Mrs. Wallace Reid (Dorothy Davenport) directed this silent drama starring Helen Foster as Linda Stillwater, a bright young girl from a poor mountain family. Linda’s brutal father forces her to marry Armstrong Decker, the elderly head of the local lumber mill, although she is in love with the town doctor. Noah Beery Sr., Warner Baxter, Kate Price and Bess Flowers also star in the film, which was photographed by eight-time Oscar nominee Ernest Laszlo. Ben Model will provide live musical accompaniment on the Walker theater organ for this new 35-mm print from the Library of Congress Film Preservation Lab.
Friday, July 18 (7:30 p.m.)
“The Good Bad Man” (Triangle, 1916)
Douglas Fairbanks stars as “Passin’ Through,” a cowboy Robin-Hood type who robs from the rich and gives to orphaned children. Along the way, he seeks revenge for past evils visited upon his family by The Wolf (Sam De Grasse) and finds a sweetheart (Bessie Love). Allan Dwan directed this lively western, which was produced and written by Fairbanks and photographed by Victor Fleming in picturesque Tucson. This new restoration was produced by a three-way partnership among the San Francisco Silent Film Festival, Cinémathèque Française, and the Film Preservation Society. Film historian Rob Byrne will introduce the film and Philip Carli will provide live musical accompaniment on the Walker theater organ.
Saturday, July 19 (7:30 p.m.)
“A Brief History of Time” (Triton, 1991)
In this film adaptation of physicist Stephen Hawking’s book about the origins of the universe, director Errol Morris has woven together graphics, interviews and archival material in a story about both Hawking’s life and science. David Ansen in Newsweek has called it, “an elegant, inspirational and mysterious movie. Morris turns abstract ideas into haunting images, and keeps them spinning in the air with the finesse, and playfulness, of a master juggler.” Philip Glass composed the original score for the documentary.
Saturday, July 19 (7:30 p.m.) at the State Theatre
“An Evening of Silent Comedy Shorts” (1917-1928)
The renowned Washington D.C.-based Snark Ensemble will perform its original and spirited scores for a program of silent comedy shorts at the historic State Theatre in downtown Culpeper. Included on the program are “There It Is” (1928), a surrealist live action, stop-motion animation “haunted house” spoof, starring Charley Bowers; “The Hansom Cabman” (1924), a hangover comedy with baby-faced Harry Langdon, Marceline Day and Andy Clyde; “Married to Order” (1920), directed by and starring Charley Chase with Oliver Hardy; and Charlie Chaplin’s “Behind the Screen” (1916). Admission is $6 and tickets are available at the door.
Thursday, July 24 (7:30 p.m.)
“Applause” (Paramount, 1929)
This early sound-era masterpiece was the first film for both stage director Rouben Mamoulian and cabaret star Helen Morgan. Many have compared Mamoulian’s debut to that of Orson Welles’ “Citizen Kane” because of his flamboyant use of cinematic innovation to test technical boundaries. The tear-jerking plot boasts top performances from Morgan as the fading burlesque queen, Fuller Mellish Jr. as her slimy paramour and Joan Peers as her cultured daughter. However, the film is remembered today chiefly for Mamoulian’s audacious style. While most films of the era were static and stage-bound, Mamoulian’s camera reinvigorated the melodramatic plot by prowling relentlessly through sordid backstage life. The film was named to the National Film Registry in 2006.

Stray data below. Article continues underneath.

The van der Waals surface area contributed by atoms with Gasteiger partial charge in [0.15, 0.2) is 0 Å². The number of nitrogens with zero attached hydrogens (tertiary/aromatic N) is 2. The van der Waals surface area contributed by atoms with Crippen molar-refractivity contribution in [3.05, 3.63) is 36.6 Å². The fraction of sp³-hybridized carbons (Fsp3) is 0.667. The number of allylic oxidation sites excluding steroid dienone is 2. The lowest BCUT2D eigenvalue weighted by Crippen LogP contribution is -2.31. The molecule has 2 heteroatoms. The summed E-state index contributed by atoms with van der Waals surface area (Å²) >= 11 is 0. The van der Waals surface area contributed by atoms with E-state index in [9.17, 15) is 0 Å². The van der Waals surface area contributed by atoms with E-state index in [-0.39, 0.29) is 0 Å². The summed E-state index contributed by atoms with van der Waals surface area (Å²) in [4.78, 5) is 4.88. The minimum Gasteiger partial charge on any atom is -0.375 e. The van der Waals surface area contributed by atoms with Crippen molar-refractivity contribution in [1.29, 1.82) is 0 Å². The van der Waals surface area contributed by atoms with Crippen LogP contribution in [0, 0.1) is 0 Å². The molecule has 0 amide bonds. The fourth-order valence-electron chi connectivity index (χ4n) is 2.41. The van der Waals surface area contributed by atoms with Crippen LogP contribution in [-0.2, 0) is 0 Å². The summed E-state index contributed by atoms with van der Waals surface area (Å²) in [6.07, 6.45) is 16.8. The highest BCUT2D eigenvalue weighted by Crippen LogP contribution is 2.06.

Friday, July 25 (7:30 p.m.)
“We Still Kill the Old Way” (Lopert, 1967)
Writer-director Elio Petri won the best screenplay award at the Cannes Film Festival for this Mafia crime drama and political thriller. The film stars Gian Maria Volonté as an intellectual loner who finds himself in over his head when he probes the assassination of two friends. Beautifully photographed in Sicily and featuring a lush score by Luis Enrique Bacalov, the film also stars Irene Papas. It is presented in Italian with English subtitles.
Saturday, July 26 (7:30 p.m.)
“The Roaring Twenties” (Warner Bros., 1939)
James Cagney and Humphrey Bogart star as former WWI Army buddies who become prohibition racketeers in this hard-hitting gangster film, directed by Raoul Walsh. The voice-over narration by journalist-turned-producer Mark Hellinger—assuring audiences that “what they are about to see is based upon real people and events” he covered as a newsman during the 1920s—and the use of actual newsreel footage give the crime drama a documentary feel. The film also stars Priscilla Lane, Jeffrey Lynn, Gladys George, Frank McHugh and Paul Kelly.
Thursday, July 31 (2:30 p.m.)
“The Adventures of Prince Achmed” (UFA, 1926)
The oldest surviving animation feature film, this German fairy tale is based on elements taken from the collection “One Thousand and One Arabian Nights.” Director Lotte Reiniger used hand-cut silhouettes and stop motion to create her story frame by frame. Preceding the feature will be three animated shorts, each chosen to demonstrate a different narrative structure: “The Dot and the Line: A Romance in Lower Mathematics” (MGM, 1965); “One Froggy Evening” (Warner Bros., 1955), which was added to the National Film Registry in 2003; and “Enter Life” (Pyramid Media, 1981). This screening is part of the Film Foundation’s “Story of the Movies: The Animation Universe” development workshop for classroom educators that is open to the public.
Thursday, July 31 (7:30 p.m.)
“Snow White and the Seven Dwarfs” (Disney, 1937)
Walt Disney’s groundbreaking “Snow White and the Seven Dwarfs”—the first American animated feature film and a warm and joyful rendition of the classic Brothers Grimm fairy tale—is still in a class by itself. In addition to winning an Honorary Academy Award as a “significant screen innovation, which has charmed millions and pioneered a great new entertainment field,” the film was also nominated for best musical score. The animated classic was named to the National Film Registry in the registry’s inaugural year, 1989. This screening is part of the Film Foundation’s “Story of the Movies: The Animation Universe” development workshop.